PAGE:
The geoRAM is a 512KB memory expansion for the Commodore 64 and 128 designed by Berkeley Softworks for use with GEOS. While not as fast as the Commodore REU due to its lack of DMA capabilities, it still provides a significant performance boost. GRAM/512S is a geoRAM compatible cartridge based on a single 512Kx8 SRAM.
The 80 column output of the Commodore 128 is the same digital RGBI used by the original IBM CGA graphics adapter. Unfortunately nowadays is quite difficult to find a monitor with the suitable RGBI input. The CGA2RGB adapter will convert the TTL RGBI to analog RGB suitable to be connected directly to a 15KHz capable RGB monitor or to the popular Gonbes GBS-8200 VGA converter.
Active termination is required to get newer higher performance drives working on vintage computers. Unfortunately both the Amiga and older Apple computers use a DB25 SCSI connector which makes finding a suitable terminator quite difficult. GTERM25 solves this problem providing a high performance active terminator with a DB25 connector and SCSI diagnostic LEDs.
The apple IIgs is the most advanced computer in the Apple II series. Equipped with a 65c816 8/16-bit CPU with 24-bit address space it could address up to 16MB of memory. The original rom 01 model shipped with 256KB of fast RAM, the revised rom 3 shipped with 1MB (both had an additional 128KB of standard RAM and 64KB of sound RAM). RAMGS/4 is a newly designed 4MB SIMM based memory expansion card for this great classic computer.
The Minipro TL866 is very popular among hobbyist because of its low price and ease of use. Its list of supported chips is however somewhat limited compared to more expensive professional programmers. The E2R16 adapter adds support for the ROM pinout compatible EPROM of the 27C400 series which are compatible with Amiga computers and many arcade machines.
RS232 monitors are quite common but most of them use the standard good old DB25 connectors. The majority of the RS232 ports in use today however use the smaller DB9 connector. This forces the use chains of adapters to get the commercial monitor/breakout boards working. The GGLABS T232 solves the problem by providing native DB9 connections.
The GGLABS A520HD is the HDTV equivalent of the classic Commodore A520 TV modulator. Instead of encoding the Amiga video signal to a low quality composite output it converts the RGB output to a high quality YPbPr signal compatible with HDTVs with a component input. The A520HD connects to the Amiga 23-pin video port and is powered directly from the system.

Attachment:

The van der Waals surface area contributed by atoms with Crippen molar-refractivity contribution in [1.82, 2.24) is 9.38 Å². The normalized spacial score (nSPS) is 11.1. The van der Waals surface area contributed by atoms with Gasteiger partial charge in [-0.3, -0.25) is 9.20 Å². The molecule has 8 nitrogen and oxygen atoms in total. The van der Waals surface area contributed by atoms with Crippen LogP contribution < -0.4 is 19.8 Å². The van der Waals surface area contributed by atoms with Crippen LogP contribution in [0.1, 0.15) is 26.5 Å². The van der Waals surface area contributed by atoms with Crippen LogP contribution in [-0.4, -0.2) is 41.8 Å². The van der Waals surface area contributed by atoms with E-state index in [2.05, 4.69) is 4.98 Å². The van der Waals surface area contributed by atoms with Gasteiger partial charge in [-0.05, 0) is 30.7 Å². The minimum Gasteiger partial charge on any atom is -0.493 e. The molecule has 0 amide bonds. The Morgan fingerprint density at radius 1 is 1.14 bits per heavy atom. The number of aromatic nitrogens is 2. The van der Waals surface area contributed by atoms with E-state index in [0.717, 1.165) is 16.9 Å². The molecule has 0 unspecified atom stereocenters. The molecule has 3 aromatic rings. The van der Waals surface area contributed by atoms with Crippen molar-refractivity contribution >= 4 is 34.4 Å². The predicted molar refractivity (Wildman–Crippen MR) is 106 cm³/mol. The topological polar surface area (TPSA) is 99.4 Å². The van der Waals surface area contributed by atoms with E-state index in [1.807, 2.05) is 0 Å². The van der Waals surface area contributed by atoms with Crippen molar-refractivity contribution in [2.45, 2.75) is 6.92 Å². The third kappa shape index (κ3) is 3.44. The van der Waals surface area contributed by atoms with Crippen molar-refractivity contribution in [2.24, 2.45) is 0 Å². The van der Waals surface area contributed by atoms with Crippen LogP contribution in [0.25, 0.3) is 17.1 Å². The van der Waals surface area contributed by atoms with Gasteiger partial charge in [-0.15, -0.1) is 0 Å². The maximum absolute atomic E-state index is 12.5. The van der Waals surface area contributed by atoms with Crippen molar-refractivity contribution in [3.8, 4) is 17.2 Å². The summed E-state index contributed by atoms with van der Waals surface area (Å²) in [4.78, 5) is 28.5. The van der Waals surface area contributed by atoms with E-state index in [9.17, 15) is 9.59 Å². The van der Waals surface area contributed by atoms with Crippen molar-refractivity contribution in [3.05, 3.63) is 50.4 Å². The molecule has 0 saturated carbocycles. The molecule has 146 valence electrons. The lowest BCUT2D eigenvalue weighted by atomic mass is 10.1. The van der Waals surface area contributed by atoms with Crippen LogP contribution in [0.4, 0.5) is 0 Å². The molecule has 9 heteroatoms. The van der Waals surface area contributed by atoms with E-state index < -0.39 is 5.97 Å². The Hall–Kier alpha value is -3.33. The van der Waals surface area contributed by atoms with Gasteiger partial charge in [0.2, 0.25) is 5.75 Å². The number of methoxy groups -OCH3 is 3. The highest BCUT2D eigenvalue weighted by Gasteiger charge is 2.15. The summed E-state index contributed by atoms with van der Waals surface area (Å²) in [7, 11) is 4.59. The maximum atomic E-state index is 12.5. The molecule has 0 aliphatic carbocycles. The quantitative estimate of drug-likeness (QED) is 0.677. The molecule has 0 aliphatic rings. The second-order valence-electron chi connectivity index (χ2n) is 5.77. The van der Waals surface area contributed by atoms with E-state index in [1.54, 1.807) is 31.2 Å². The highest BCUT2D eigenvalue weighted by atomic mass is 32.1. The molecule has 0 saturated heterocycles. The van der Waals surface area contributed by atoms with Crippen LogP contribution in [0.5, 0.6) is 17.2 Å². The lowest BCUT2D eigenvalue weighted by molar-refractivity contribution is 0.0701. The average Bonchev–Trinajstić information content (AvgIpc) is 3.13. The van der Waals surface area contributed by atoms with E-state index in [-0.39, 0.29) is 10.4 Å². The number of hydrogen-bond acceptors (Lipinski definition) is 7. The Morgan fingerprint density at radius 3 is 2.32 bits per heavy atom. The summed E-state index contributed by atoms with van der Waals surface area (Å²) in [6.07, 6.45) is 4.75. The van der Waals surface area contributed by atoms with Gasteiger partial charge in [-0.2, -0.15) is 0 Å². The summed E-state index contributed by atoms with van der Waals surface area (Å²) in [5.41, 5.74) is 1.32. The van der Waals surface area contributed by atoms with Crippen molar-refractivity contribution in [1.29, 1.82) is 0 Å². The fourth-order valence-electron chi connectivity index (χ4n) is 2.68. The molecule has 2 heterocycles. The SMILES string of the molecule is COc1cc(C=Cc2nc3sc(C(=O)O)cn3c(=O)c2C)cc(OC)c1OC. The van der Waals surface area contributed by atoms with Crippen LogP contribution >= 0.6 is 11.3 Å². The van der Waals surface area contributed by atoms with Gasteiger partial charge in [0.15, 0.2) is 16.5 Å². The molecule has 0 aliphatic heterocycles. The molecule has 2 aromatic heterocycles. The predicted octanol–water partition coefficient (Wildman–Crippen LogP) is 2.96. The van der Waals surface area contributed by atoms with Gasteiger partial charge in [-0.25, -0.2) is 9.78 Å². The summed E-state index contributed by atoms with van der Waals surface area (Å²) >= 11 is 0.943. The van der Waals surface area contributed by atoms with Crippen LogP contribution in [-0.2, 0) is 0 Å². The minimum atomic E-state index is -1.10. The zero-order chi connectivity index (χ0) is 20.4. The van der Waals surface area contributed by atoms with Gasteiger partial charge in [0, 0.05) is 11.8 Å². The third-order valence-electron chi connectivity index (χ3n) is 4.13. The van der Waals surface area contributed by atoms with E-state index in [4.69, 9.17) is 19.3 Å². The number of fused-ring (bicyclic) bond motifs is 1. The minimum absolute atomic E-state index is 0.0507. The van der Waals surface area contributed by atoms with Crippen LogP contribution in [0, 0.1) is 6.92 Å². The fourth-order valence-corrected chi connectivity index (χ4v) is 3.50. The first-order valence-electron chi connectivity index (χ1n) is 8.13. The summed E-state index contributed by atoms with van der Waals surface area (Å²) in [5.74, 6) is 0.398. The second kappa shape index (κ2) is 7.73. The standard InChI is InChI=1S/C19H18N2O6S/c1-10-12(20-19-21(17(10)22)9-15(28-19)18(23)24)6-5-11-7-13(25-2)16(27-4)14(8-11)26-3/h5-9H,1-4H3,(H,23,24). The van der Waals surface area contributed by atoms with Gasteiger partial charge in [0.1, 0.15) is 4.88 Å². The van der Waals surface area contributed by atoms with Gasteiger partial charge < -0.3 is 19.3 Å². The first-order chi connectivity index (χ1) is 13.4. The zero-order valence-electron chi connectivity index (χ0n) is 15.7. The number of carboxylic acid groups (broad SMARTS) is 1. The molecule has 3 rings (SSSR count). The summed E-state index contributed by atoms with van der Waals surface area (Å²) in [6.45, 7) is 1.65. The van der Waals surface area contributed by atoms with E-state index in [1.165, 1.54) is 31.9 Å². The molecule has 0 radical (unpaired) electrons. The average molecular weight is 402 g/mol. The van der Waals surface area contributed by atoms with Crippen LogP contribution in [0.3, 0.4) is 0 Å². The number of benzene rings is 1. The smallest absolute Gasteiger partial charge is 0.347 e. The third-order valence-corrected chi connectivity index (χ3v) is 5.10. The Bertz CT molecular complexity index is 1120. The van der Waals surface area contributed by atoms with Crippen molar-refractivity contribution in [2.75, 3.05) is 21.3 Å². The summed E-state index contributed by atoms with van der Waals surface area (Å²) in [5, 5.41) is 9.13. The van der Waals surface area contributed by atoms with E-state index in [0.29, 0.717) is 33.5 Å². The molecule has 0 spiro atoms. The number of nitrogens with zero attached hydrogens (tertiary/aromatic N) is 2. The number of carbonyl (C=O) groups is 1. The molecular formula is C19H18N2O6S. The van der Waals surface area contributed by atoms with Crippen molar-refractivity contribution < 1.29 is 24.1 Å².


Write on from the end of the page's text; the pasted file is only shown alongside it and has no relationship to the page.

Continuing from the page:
Both the commodore 64 and the 128 have a software UART implementation that limits the useful speed to 2400 bauds. To work around this limitation Dr. Evil Labs and later CMD produced the SwiftLink232 and Turbo232 cartridges based on the 6551 ACIA chip. Both of these have been out of production for a very long time. GLINK232 is a modern replacement for the swiftlink232 allowing the commodore 64/128 to communicate at speeds up to 38400 bauds.
The apple IIgs, like many computers from the 80's and early 90's, has a analog RGB output at a 15KHz horizontal frequency (same as NTSC/PAL). The majority of modern monitors and TVs will not sync to anything below 31.5KHz on their VGA input. If you have a TV with a SCART connector it is possible to wire the RGB directly to the TV. Most TVs in USA, however, use the YPbPr component instead of SCART making a direct connection not possible.
High power LEDs require a constant current power supply for optimal operation. GLED1 is designed to drive 10W white LEDs (9 diodes in series) from a 12V or 24V supply. The board can be used down to 3V but the maximum output power will be reduced in this case. The design supports discrete level dimming using a two or three way switch or continuous control using a PWM signal. The design is based on the ON Semiconductor NCP3065/3066.